Friday, 27 March 2015

Yangshuo, China

The journey from Hong Kong to Yangshuo was surprisingly simple, made easier by the fact we didn't have to carry our luggage. It was an eight hour journey which consisted of a bus, metro, train ride and a border crossing. The journey ran very smoothly and the border crossing was far more civilized than Cambodia.

On arriving at the hostel, we headed out for a group meal. The group we are travelling with have been really nice and very sympathetic about our lack of luggage. The group meal was one of the parts of the holiday I was most apprehensive of, being a fussy vegetarian and reading some of the TripAdvisor reviews beforehand. However, the meal was amazing, with a wide range of foods that I even I enjoyed, and only costs £4! That is cheaper than breakfast in Hong Kong.

On our first full day in Yangshuo we spent the morning shopping for extra clothes and exploring the town. There are so many roads heading out from Yangshuo and each of them becomes more rural the further you get from the center. The atmosphere in these areas are far more relaxed than the 'strip' where we are staying! In the afternoon we had to travel to 'Moon Hill'. In Yangshuo there are many hills that randomly poke up, just how children would draw them. These hills are a striking comparison to the flat countryside and unlike any I have ever seen. Climbing the stairs to reach the moon shaped crescent in the hill was a challenge, but definately worth it! Following this it was time for a bit of relaxation - mud baths and hot springs. The mud baths were crazy! The mud was really thick and clung to you as you tried to move, but its meant to be good for your skin right? Once again, we were a tourist attraction for the local Chinese people, who were very amused by our pale skin!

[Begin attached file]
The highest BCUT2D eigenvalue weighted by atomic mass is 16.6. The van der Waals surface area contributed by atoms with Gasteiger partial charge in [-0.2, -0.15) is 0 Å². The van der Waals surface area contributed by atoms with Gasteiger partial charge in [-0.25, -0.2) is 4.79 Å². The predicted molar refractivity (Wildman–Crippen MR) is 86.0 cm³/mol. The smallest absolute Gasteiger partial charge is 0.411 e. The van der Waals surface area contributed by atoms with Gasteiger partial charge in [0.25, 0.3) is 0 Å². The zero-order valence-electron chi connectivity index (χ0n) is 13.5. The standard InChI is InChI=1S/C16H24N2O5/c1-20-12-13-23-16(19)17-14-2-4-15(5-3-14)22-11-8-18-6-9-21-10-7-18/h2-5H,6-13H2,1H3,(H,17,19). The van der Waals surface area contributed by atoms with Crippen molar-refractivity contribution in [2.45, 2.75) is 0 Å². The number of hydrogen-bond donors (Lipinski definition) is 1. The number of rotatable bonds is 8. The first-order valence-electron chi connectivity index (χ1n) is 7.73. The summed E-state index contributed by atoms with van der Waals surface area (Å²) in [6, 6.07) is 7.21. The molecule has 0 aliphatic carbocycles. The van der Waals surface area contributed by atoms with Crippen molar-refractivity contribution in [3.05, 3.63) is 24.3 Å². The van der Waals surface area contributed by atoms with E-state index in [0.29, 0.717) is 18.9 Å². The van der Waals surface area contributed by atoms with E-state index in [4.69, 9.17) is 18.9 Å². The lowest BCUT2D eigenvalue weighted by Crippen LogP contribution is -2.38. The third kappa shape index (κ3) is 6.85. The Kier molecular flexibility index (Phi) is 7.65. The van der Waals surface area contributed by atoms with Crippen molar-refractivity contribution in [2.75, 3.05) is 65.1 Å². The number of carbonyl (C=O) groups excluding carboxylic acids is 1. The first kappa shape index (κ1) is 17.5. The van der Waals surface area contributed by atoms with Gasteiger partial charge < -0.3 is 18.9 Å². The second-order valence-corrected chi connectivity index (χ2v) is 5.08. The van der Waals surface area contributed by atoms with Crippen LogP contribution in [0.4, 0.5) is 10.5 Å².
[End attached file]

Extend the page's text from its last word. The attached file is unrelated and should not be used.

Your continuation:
In the evening we took a boat ride alongside a cormorant fisher. This fishing involves training birds to catch fish, rather than the fisherman catching them firsthand. Elastic bands are placed round the birds beaks which stops them swallowing the fish. Although it is a very smart way to fish, I still felt it was too mean and the fisherman was too rough with the birds.

The following morning, the torrential and continuous rain had finally subsided. As a result, we were able to go bamboo rafting down the river Li. The scenery was amazing and it was so relaxing to just sit on a bamboo raft and float down the river. The farmer who was driving our raft clearly obtained commission for any photos we brought from the touristy booths, as that was all he wanted us to do! In the evening, we indulged in a Chinese traditional therapy - hot cupping. The aim of hot cupping is to remove toxins that can cause a colds or fluids that create achy/sore backs. A flame is put inside a wooden cup, heating up the air inside. The cup is then placed on your back. As the air cools, your skin is sucked into the cup, effectively creating a love bite. This part of the procedure felt strange, but didn't hurt. It was only afterwards, when the dark red circles appeared that the skin became sore and sensitive - as well as ensuring you look like an octopus. Sleeping on these circles was not pleasant. The therapy must hold some truths though, as parts of my back that are normally sorer became a much darker colour.

On our last full day in Yangshuo, we Kayaked down a different section of the river Li. This was the best fun! Not only did you get the awesome scenery of the bamboo rafting, but you also got to control what happened on the river. I personally love exercise that works set muscle groups and so kayaking was perfect for me. Although I'm normally game for some dangerous fun, I wasn't game for swapping boats after we made a kayak raft - falling in a cold river definitely isn't appealing! In the afternoon we went to one of our group leaders, Sally, village. This was supposed to be a small rural village, but it was still a big town by English standards - it was bigger than my hometown of Clevedon. This modernised rural town was definitely a surprise, I expected small huts and fields and wild animals - instead I found a smaller version of Yangshuo! Eating dinner with Sally's family was lovely. We sat on low tables with tiny wooden stalls - this made the food seem more authentic in a strange way.

The next stop is in Chengdu which is only a 25 hour train journey away...

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